Eggs 101

Food Science

Eggs may be the most important ingredient in your fridge! They’re nutritious, they taste great, and their physical properties and components make them indispensable in the kitchen. Eggs form the foundation on which many cooking techniques and recipes depend.

Protein Power

Along with water, protein is a key component of egg yolks and whites. Protein is made of long chains of amino acids tightly coiled by weak bonds. When protein is heated or air is beaten into it, its bonds come apart, and the chain partly unwinds. The protein is now denatured, or changed from its natural state.

As the proteins unfold, they expose their hydrophobic (water-hating) and hydrophilic (water-loving) ends. The proteins form new bonds, arranging themselves so their water-hating ends are in the air and the water-loving ends are in the water. This creates a web of protein molecules that hold the air bubbles in place. If the proteins are overheated or overbeaten, the bonds will tighten and squeeze out the moisture, leaving the eggs dry, firm and rubbery.

The Role of Eggs in Cooking and Baking:


Eggs have a great ability to leaven or puff up foods when air is beaten into them. Egg whites are especially good at this and, when beaten, they create a foam that has more stability and volume than whole eggs or yolks.

When air is incorporated into the protein molecules in egg whites, the proteins unwind and stretch to form an elastic web that encases the air bubbles. Egg whites can expand up to eight times their volume. They provide volume and structure to soufflés, angel food cake and meringues.

Room temperature egg whites create the best foam volume and stability. Adding an acid (e.g. cream of tartar, vinegar, lemon juice) will help to strengthen and stabilize a foam. Any fat, such as a trace of egg yolk mixed in with the whites, or oil in the bowl, or butter or cream on the mixing utensils will diminish the foaming ability of the whites.

Whole eggs and yolks can also trap and hold air that expands during heating, leavening cake batters and sauces such as sabayon. 


Basic Souffle

Angel Food Cake

Lemon Meringue Pie

Raspberry Chocolate Torte


Hollandaise sauce and mayonnaise are good examples of an emulsion, the blending of two incompatible liquids such as oil and water. Since these two liquids don’t mix, an emulsifier is needed to hold the oil molecules in the water without the ingredients separating. The lecithin in egg yolks is an excellent emulsifier. With the water-loving end of the lecithin molecule buried in the water molecules and the water-hating end buried in the oil molecules, lecithin forms a thin film around tiny drops of oil enabling them to remain suspended in a water-based liquid.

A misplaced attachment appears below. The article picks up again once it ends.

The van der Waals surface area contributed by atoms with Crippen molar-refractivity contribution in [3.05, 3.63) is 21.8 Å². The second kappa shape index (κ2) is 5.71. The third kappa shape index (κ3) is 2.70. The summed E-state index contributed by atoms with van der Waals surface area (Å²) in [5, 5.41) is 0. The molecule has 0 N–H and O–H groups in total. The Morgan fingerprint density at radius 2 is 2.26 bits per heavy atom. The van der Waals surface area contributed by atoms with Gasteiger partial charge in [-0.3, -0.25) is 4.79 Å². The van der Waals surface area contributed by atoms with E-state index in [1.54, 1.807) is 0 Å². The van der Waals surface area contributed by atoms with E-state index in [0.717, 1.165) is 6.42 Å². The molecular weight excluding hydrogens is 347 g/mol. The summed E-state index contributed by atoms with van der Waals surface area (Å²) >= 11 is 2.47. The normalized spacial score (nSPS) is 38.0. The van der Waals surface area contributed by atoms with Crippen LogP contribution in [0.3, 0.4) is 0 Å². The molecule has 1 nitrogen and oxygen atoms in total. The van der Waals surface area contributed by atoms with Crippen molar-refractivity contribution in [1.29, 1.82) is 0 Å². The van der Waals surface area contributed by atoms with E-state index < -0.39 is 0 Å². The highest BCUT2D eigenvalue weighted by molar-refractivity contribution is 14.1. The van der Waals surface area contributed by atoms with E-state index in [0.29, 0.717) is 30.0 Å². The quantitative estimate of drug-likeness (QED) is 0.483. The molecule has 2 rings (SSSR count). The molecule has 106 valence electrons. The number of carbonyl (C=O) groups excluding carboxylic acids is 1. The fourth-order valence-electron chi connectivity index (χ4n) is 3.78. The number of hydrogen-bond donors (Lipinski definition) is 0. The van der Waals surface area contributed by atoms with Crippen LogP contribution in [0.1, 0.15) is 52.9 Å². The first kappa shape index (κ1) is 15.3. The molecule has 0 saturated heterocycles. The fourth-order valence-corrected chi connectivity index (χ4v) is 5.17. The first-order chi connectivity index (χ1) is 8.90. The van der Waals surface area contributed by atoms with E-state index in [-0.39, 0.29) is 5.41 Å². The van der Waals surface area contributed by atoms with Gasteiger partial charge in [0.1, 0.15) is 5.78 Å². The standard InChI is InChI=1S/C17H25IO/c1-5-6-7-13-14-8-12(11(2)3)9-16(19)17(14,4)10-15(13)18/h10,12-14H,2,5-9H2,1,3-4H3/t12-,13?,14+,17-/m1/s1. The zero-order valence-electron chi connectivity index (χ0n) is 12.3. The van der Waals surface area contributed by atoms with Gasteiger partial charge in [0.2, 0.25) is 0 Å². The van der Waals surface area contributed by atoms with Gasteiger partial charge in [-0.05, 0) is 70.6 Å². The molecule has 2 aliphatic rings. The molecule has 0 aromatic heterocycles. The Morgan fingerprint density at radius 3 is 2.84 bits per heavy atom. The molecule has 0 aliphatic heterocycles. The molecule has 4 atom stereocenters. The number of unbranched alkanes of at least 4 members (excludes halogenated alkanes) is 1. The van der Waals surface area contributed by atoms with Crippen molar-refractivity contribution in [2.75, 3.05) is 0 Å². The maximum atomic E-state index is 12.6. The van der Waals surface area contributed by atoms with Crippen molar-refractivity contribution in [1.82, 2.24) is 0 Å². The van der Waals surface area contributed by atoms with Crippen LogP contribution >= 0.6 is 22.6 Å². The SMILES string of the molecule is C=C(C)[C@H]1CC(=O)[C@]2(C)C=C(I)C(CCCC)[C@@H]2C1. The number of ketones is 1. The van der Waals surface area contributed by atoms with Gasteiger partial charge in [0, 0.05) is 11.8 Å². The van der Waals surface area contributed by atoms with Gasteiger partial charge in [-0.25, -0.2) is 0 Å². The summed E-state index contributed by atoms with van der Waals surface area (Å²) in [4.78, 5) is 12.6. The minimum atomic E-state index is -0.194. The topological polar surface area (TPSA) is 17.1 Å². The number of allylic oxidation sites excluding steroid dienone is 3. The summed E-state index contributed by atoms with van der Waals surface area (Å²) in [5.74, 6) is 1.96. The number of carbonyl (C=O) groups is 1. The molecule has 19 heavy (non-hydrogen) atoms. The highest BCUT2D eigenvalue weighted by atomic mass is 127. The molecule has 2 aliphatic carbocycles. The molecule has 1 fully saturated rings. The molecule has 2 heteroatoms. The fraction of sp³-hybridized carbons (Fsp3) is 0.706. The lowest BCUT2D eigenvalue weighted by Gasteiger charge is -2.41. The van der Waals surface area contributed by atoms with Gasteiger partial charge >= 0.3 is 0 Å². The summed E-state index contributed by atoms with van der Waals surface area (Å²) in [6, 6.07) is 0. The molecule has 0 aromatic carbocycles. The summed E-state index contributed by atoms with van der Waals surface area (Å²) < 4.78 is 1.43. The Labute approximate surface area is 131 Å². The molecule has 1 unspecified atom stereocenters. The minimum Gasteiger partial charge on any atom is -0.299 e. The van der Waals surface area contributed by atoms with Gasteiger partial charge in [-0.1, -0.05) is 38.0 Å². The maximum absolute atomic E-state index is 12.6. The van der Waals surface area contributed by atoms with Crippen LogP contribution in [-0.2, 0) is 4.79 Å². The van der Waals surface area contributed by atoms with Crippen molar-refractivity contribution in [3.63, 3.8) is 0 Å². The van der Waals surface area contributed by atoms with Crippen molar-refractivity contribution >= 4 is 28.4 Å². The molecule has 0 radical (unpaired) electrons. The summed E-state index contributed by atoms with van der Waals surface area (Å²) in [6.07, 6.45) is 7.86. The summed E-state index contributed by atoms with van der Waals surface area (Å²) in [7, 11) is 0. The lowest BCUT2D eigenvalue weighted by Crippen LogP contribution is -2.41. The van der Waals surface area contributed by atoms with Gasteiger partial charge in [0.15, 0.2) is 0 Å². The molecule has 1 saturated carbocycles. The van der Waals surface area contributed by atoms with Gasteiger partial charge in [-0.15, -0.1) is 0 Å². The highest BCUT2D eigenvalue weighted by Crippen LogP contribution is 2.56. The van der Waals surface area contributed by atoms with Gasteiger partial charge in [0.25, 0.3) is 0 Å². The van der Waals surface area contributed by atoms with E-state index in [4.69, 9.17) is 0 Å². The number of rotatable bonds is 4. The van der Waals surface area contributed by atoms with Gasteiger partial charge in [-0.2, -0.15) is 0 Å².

Creamy desserts such as crème brûlée also benefit from eggs’ ability to emulsify and produce smooth, satiny, homogeneous mixtures.


Hollandaise Sauce

Crème Brûlée


Their ability to hold up to four times their weight in moisture makes eggs a good thickener for sauces, custards and curds. The proteins in eggs coagulate or set at different temperatures. This results in thickening but it means that eggs must be cooked gently and heated carefully or they will scramble rather than thicken a sauce or other mixture.

Egg white becomes jelly-like at 140°F (60°C) and firms at about 149°F (65°C). Egg yolk starts to set at 144°F (62°C) and is fully set at 158°F (70°C). A whole egg coagulates at about 156°F (69°C).


Sunny Side Up Pavlovas

Lime Pudding Cake with Berries

Strawberries and Cream Canada Day Pops


Eggs can act as binding agents. As their proteins set, eggs bind ingredients together giving strength and stability to meatloaves, casseroles and baked goods.


Rösti with Gribiche Sauce and Smoked Fish

Chocolate Krinkles

Italian Penne Bake

Challah (Egg Bread)

Coat and Seal

Eggs are used to coat foods with crumbs, flour, etc. as they help these ingredients adhere and also help to create browned appearance when cooked. Eggs have a stickiness that allows them to be used to bond two pieces of dough or pastry together (e.g. a decorative pastry garnish on a pie crust) or to provide a sticky surface on which to sprinkle seeds (e.g. poppy seeds on the top of a bun).

Colour and Shine

Protein browns when exposed to heat. Brushing pies, biscuits, breads and buns with an egg wash (beaten eggs alone or combined with water, milk or cream) before baking gives them a bronzed and glossy sheen.